13. Lake Junin Frog

Frog of Junin | image by Carlos Arias Segura via Wikimedia Commons | CC BY-SA 4.0

Scientific name: Telmatobius macrostomus
Estimated adult size: 12 inches

The Lake Junin frog found in Lake Junin in Peru can grow up to a foot long. They rarely leave the water and are one of the largest exclusively aquatic frogs in the world. In fact, their tadpoles are so big, they are often larger than adults of other frog species. Due to increased pollution of the lakes, the International Union for Conservation of Nature (IUCN) Red List currently lists them as Endangered.

14. Chilean Giant Frog

Giant Chilean frog | image by José Grau de Puerto Montt via Flickr | CC BY-SA 3.0

Scientific name: Calyptocephalella gayi
Estimated adult size: 12.5 inches

Certainly one of the biggest frogs in the world is the Chilean Giant Frog, also known as the Helmeted water toad or wide-mouthed toad. They’re found in Chile and are the biggest frogs in South America. They can weigh up to 2.9 pounds and grow to 12.5 inches in length. These frogs have broad heads and vary in color from yellow and light green to brown. They have aggressive behaviors, including an aggressive call directed to other Chilean Giant frogs or predators.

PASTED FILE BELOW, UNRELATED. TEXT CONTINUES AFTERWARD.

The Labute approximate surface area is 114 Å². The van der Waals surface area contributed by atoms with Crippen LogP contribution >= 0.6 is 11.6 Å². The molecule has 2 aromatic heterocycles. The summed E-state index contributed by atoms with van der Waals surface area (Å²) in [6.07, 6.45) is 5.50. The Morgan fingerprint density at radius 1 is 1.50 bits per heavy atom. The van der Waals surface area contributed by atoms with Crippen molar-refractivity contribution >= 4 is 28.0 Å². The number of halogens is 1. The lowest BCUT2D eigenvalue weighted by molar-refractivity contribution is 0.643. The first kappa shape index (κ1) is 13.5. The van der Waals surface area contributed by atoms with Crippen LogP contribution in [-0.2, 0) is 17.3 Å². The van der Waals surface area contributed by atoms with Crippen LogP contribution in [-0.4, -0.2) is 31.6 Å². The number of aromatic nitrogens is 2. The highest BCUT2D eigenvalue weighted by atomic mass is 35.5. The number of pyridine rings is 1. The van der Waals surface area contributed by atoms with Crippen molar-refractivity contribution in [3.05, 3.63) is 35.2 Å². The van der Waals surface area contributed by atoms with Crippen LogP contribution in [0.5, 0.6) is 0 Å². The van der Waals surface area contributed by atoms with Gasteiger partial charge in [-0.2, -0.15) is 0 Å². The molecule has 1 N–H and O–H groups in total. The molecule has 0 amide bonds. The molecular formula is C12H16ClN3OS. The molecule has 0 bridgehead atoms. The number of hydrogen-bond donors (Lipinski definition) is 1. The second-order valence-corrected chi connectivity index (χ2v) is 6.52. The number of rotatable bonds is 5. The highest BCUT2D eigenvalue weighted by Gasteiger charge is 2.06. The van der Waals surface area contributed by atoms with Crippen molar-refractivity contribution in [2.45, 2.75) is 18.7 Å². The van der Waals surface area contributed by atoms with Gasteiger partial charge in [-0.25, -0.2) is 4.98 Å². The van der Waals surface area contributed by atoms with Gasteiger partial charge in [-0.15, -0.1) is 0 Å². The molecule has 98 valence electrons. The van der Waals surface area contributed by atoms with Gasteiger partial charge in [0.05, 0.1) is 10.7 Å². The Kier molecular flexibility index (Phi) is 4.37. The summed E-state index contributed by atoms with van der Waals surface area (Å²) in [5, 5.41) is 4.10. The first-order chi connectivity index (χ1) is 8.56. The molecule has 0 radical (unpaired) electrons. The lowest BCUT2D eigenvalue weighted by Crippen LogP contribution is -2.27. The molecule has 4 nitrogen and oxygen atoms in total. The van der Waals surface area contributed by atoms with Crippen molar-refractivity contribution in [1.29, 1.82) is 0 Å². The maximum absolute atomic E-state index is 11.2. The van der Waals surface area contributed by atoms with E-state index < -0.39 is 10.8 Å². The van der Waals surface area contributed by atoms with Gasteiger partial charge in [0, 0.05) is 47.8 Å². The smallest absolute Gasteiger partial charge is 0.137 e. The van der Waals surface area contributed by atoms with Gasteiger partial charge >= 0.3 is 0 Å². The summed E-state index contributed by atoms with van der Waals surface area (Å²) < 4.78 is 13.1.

15. Goliath Frog

Scientific name: Conraua goliath   
Estimated adult size: 12.6 inches

Now, turning our attention to one of the world’s biggest frogs and the largest frog species globallythe Goliath frog. You need both your hands to hold up these frogs that grow to lengths of 12.6 inches. Although they have similar diets to other frogs of insects, fish, and crustaceans, they will also eat other amphibians or even bats.

You can find these frogs in small areas of Equatorial Guinea and Cameroon. They typically build nests of gravel and rocks by riverbanks where the females will lay eggs. Due to habitat loss and population decline, the IUCN Red List currently lists them as an endangered species.

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About Chris
Enthusiast and pet owner

Chris is a reptile and amphibian enthusiast who's also interested in many different types of arachnids and insects.